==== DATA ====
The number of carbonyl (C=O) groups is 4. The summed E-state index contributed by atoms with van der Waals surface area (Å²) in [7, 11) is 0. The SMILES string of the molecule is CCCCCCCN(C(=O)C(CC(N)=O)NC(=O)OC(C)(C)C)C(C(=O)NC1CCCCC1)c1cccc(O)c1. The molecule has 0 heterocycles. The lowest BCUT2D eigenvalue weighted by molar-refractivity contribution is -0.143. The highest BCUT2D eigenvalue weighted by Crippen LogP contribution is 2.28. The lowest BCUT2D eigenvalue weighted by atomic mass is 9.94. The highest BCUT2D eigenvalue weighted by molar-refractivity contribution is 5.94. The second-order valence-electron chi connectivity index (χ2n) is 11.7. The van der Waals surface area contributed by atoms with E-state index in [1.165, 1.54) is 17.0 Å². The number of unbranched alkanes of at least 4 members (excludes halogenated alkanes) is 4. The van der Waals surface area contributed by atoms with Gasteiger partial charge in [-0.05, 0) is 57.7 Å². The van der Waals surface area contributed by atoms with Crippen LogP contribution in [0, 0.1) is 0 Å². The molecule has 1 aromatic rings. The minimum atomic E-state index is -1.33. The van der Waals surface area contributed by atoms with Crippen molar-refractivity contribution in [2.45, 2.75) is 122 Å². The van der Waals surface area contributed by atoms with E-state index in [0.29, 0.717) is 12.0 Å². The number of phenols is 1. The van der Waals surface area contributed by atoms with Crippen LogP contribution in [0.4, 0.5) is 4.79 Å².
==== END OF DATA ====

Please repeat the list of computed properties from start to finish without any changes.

The number of carbonyl (C=O) groups is 4. The summed E-state index contributed by atoms with van der Waals surface area (Å²) in [7, 11) is 0. The SMILES string of the molecule is CCCCCCCN(C(=O)C(CC(N)=O)NC(=O)OC(C)(C)C)C(C(=O)NC1CCCCC1)c1cccc(O)c1. The molecule has 0 heterocycles. The lowest BCUT2D eigenvalue weighted by molar-refractivity contribution is -0.143. The highest BCUT2D eigenvalue weighted by Crippen LogP contribution is 2.28. The lowest BCUT2D eigenvalue weighted by atomic mass is 9.94. The highest BCUT2D eigenvalue weighted by molar-refractivity contribution is 5.94. The second-order valence-electron chi connectivity index (χ2n) is 11.7. The van der Waals surface area contributed by atoms with E-state index in [1.165, 1.54) is 17.0 Å². The number of unbranched alkanes of at least 4 members (excludes halogenated alkanes) is 4. The van der Waals surface area contributed by atoms with Gasteiger partial charge in [-0.05, 0) is 57.7 Å². The van der Waals surface area contributed by atoms with Crippen LogP contribution in [0, 0.1) is 0 Å². The molecule has 1 aromatic rings. The minimum atomic E-state index is -1.33. The van der Waals surface area contributed by atoms with Crippen molar-refractivity contribution in [2.45, 2.75) is 122 Å². The van der Waals surface area contributed by atoms with E-state index in [0.29, 0.717) is 12.0 Å². The number of phenols is 1. The van der Waals surface area contributed by atoms with Crippen LogP contribution in [0.4, 0.5) is 4.79 Å².